Top 5 Reasons To Volunteer In College

4 minutes read

Volunteering is a worthy use of your time. It is better than spending your evenings on Facebook and better than spending your spare time leveling up on computer games. Even if you hate the experience, it is a worthy thing to do with your time, and as you look back over your life; it is likely to be one of the many things you “don’t” regret doing (even if at the time the volunteer job is not very nice).

So, here are the top 5 reasons to volunteer in College:

1 – You can make new friends and find a partner




Having trouble making new friends and finding a girlfriend or boyfriend in college?

The reason may not be your entire fault. There are many times when college becomes a routine and you do not find the time (or opportunity) to meet new people. There are many students that are surrounded by hundreds of people and still feel completely alone. Volunteering can put a stop to that.


There are many volunteer jobs where you are forced to work in groups full of strangers. Working as a team often creates bonds that go beyond the volunteer job in hand. Many people walk away from volunteer jobs with new friends and even new lovers.


2 – It carries weight on your CV


The benefits volunteering in college offers to your CV makes two vital points. The first point is that you are a caring person and you are not self-centered or selfish. The second point is that you completed your qualification and still had time to volunteer. It suggests that you were not buried in your work from start to finish. It suggests that you handled your work so well that you had free time to do other things.


The second point is a well-noted fact, and University admins and employers know it. Put it on your University application forms and the admins will understand that you passed your course with relative ease, so they will feel more confident when accepting your application. Employers will be able to see that you are able to manage your time very well to the point where you have free time to volunteer. Highlight your volunteer work in your CV, and it puts you ahead of other graduates that didn’t bother to volunteer.


3 – It can hold some of your fondest and long-lasting college memories

volunteering team

Source: Facebook (Tommy Theis)


At the time, you may not feel that your volunteer work is making a difference and you may not enjoy your time as a volunteer. However, when you grow older and look back, you will see it in a different light. You will see it as a worthy use of your time and you will not regret it. It may even open up new career opportunities because it gives you experience in areas you wouldn’t have been able to gain paid experience in.


Any stories of your hardship whilst volunteering, such as being knee deep in mud or being bitten by mosquitoes, you will view as happy tales of your youth. You will look back and tell people of the things you got up to with a fair amount of reverence.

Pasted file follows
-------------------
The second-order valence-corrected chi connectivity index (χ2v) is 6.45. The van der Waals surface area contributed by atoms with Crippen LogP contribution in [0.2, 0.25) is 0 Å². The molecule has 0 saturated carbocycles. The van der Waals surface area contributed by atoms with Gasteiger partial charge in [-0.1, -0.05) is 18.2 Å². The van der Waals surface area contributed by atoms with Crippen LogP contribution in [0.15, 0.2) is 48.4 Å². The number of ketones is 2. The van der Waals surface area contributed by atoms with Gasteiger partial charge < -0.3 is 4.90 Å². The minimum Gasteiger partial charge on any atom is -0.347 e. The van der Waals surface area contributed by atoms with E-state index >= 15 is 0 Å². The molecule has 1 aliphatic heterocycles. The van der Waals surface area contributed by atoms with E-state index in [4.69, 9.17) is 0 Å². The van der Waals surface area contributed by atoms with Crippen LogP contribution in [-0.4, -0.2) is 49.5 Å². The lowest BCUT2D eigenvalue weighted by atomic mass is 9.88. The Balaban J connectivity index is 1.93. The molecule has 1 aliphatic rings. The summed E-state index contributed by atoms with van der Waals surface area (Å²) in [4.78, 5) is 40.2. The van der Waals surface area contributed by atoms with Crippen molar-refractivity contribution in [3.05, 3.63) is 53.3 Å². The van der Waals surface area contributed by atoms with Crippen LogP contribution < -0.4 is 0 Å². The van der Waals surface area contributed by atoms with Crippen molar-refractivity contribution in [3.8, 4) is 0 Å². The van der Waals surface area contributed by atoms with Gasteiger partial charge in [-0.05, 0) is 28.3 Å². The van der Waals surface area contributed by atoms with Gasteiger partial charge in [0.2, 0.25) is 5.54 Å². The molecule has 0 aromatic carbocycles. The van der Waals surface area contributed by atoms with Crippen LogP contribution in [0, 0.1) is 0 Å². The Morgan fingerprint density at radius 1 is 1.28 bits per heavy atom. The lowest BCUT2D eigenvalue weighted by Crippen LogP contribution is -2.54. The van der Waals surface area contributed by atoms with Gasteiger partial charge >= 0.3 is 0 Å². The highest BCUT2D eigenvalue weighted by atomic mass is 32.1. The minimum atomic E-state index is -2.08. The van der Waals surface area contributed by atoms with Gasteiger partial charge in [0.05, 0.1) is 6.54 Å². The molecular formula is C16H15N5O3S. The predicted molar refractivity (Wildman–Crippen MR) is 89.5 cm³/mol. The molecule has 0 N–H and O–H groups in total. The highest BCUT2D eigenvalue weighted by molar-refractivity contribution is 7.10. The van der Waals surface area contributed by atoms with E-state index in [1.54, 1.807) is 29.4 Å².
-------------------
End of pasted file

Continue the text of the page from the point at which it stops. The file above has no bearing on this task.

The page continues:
4 – The people you meet may become long-term networking partners


Volunteering is a good place to make friends and find lovers, but it is also a good place to find networking partners. These are people you stay in touch with after college. You help each other find new course and maybe even new jobs. You introduce them to people of note and they do the same.


How do you find networking partners? The easiest way is to make lots of friends. Some students volunteer because it looks good on their CV. They too want to show future academies, Universities and employers that they didn’t struggle whilst earning their qualification. These career-minded people make excellent networking partners that you stay in touch with after you graduate.


The person you volunteered with in college may soon be a government council member or prominent member of a large company. The old saying, “It’s not what you know, it’s who you know” is very true. The student covered in swamp mud as a student may be the person that hires you to work at Microsoft in five years, so it pays to stay in touch.


5 – Sometimes, doing good feels good


This sounds like a wishy-washy reason for giving your time for free. It almost sounds like a con. It sounds like the sort of thing an employer may say to make you work overtime. However, there are many people that volunteer regularly because they say it feels good.


There are always people that will volunteer for the wrong reasons, such as to steal or embezzle. There are even people that volunteer with an expectation of payment (fundraisers are sometimes paid a percentage), but until you try volunteering you cannot guarantee you will not feel a sense of accomplishment. You cannot guarantee you will not feel good about yourself after you have volunteered for something.


About the author: Anthony Ash is a freelance blogger and a regular contributor at Topaussiewriters You may follow him on Twitter: @anthonyash_acc



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1 Response

  1. DhruvHat says:

    These university are great, It is too much fun to look at it.

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